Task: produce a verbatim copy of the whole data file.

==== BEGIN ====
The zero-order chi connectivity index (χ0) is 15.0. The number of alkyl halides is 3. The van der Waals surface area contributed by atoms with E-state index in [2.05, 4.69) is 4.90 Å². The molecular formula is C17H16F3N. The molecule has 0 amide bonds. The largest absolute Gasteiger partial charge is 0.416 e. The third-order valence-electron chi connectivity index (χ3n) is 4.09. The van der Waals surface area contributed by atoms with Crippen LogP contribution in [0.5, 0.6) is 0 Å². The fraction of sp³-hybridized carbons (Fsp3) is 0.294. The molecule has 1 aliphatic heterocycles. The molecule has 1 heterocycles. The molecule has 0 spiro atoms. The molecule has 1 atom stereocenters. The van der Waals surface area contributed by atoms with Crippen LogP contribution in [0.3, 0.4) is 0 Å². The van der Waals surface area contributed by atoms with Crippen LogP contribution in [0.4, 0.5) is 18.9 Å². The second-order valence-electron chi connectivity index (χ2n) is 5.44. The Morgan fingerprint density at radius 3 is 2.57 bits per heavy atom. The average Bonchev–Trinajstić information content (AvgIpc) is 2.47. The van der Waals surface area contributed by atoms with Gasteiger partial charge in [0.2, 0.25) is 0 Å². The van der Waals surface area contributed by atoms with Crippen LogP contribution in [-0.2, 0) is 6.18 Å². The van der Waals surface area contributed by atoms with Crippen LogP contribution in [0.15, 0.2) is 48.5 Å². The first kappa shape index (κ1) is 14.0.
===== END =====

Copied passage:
The zero-order chi connectivity index (χ0) is 15.0. The number of alkyl halides is 3. The van der Waals surface area contributed by atoms with E-state index in [2.05, 4.69) is 4.90 Å². The molecular formula is C17H16F3N. The molecule has 0 amide bonds. The largest absolute Gasteiger partial charge is 0.416 e. The third-order valence-electron chi connectivity index (χ3n) is 4.09. The van der Waals surface area contributed by atoms with Crippen LogP contribution in [0.5, 0.6) is 0 Å². The fraction of sp³-hybridized carbons (Fsp3) is 0.294. The molecule has 1 aliphatic heterocycles. The molecule has 1 heterocycles. The molecule has 0 spiro atoms. The molecule has 1 atom stereocenters. The van der Waals surface area contributed by atoms with Crippen LogP contribution in [0.3, 0.4) is 0 Å². The van der Waals surface area contributed by atoms with Crippen LogP contribution in [0.4, 0.5) is 18.9 Å². The second-order valence-electron chi connectivity index (χ2n) is 5.44. The Morgan fingerprint density at radius 3 is 2.57 bits per heavy atom. The average Bonchev–Trinajstić information content (AvgIpc) is 2.47. The van der Waals surface area contributed by atoms with Gasteiger partial charge in [0.2, 0.25) is 0 Å². The van der Waals surface area contributed by atoms with Crippen LogP contribution in [-0.2, 0) is 6.18 Å². The van der Waals surface area contributed by atoms with Crippen LogP contribution in [0.15, 0.2) is 48.5 Å². The first kappa shape index (κ1) is 14.0.